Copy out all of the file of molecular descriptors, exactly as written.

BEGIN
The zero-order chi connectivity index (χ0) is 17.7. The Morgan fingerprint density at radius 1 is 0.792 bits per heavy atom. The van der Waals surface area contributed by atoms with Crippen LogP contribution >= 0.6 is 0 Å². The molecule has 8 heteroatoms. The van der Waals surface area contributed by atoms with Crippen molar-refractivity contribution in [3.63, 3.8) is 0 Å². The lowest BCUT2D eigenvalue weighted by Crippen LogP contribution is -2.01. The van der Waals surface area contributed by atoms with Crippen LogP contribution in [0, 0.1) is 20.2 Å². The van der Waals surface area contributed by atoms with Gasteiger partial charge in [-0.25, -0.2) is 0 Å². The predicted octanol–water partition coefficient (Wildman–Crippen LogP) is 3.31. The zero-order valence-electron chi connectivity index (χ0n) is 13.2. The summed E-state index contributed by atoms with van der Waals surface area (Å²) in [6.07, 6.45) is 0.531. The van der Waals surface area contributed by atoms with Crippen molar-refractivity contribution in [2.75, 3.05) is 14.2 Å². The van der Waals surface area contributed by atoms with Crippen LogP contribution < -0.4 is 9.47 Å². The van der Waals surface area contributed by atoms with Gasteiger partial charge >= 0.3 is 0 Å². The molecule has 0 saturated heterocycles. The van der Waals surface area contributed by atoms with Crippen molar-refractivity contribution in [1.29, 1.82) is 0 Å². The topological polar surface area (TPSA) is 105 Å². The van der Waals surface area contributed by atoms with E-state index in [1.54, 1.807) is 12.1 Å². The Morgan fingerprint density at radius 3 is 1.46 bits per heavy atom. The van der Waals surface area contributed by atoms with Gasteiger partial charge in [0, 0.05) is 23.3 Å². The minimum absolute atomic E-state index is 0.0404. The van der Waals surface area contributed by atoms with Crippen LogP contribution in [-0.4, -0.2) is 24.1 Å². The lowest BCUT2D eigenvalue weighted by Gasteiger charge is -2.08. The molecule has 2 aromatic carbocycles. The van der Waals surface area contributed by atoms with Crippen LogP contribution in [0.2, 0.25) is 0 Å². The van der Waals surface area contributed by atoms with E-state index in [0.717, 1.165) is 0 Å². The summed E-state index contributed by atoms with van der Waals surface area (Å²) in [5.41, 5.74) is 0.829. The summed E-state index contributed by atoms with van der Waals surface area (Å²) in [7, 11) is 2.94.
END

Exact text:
The zero-order chi connectivity index (χ0) is 17.7. The Morgan fingerprint density at radius 1 is 0.792 bits per heavy atom. The van der Waals surface area contributed by atoms with Crippen LogP contribution >= 0.6 is 0 Å². The molecule has 8 heteroatoms. The van der Waals surface area contributed by atoms with Crippen molar-refractivity contribution in [3.63, 3.8) is 0 Å². The lowest BCUT2D eigenvalue weighted by Crippen LogP contribution is -2.01. The van der Waals surface area contributed by atoms with Crippen LogP contribution in [0, 0.1) is 20.2 Å². The van der Waals surface area contributed by atoms with Gasteiger partial charge in [-0.25, -0.2) is 0 Å². The predicted octanol–water partition coefficient (Wildman–Crippen LogP) is 3.31. The zero-order valence-electron chi connectivity index (χ0n) is 13.2. The summed E-state index contributed by atoms with van der Waals surface area (Å²) in [6.07, 6.45) is 0.531. The van der Waals surface area contributed by atoms with Crippen molar-refractivity contribution in [2.75, 3.05) is 14.2 Å². The van der Waals surface area contributed by atoms with Crippen LogP contribution < -0.4 is 9.47 Å². The van der Waals surface area contributed by atoms with Gasteiger partial charge >= 0.3 is 0 Å². The molecule has 0 saturated heterocycles. The van der Waals surface area contributed by atoms with Crippen molar-refractivity contribution in [1.29, 1.82) is 0 Å². The topological polar surface area (TPSA) is 105 Å². The van der Waals surface area contributed by atoms with E-state index in [1.54, 1.807) is 12.1 Å². The Morgan fingerprint density at radius 3 is 1.46 bits per heavy atom. The van der Waals surface area contributed by atoms with Gasteiger partial charge in [0, 0.05) is 23.3 Å². The minimum absolute atomic E-state index is 0.0404. The van der Waals surface area contributed by atoms with Crippen LogP contribution in [-0.4, -0.2) is 24.1 Å². The lowest BCUT2D eigenvalue weighted by Gasteiger charge is -2.08. The molecule has 2 aromatic carbocycles. The van der Waals surface area contributed by atoms with Crippen LogP contribution in [0.2, 0.25) is 0 Å². The van der Waals surface area contributed by atoms with E-state index in [0.717, 1.165) is 0 Å². The summed E-state index contributed by atoms with van der Waals surface area (Å²) in [5.41, 5.74) is 0.829. The summed E-state index contributed by atoms with van der Waals surface area (Å²) in [7, 11) is 2.94.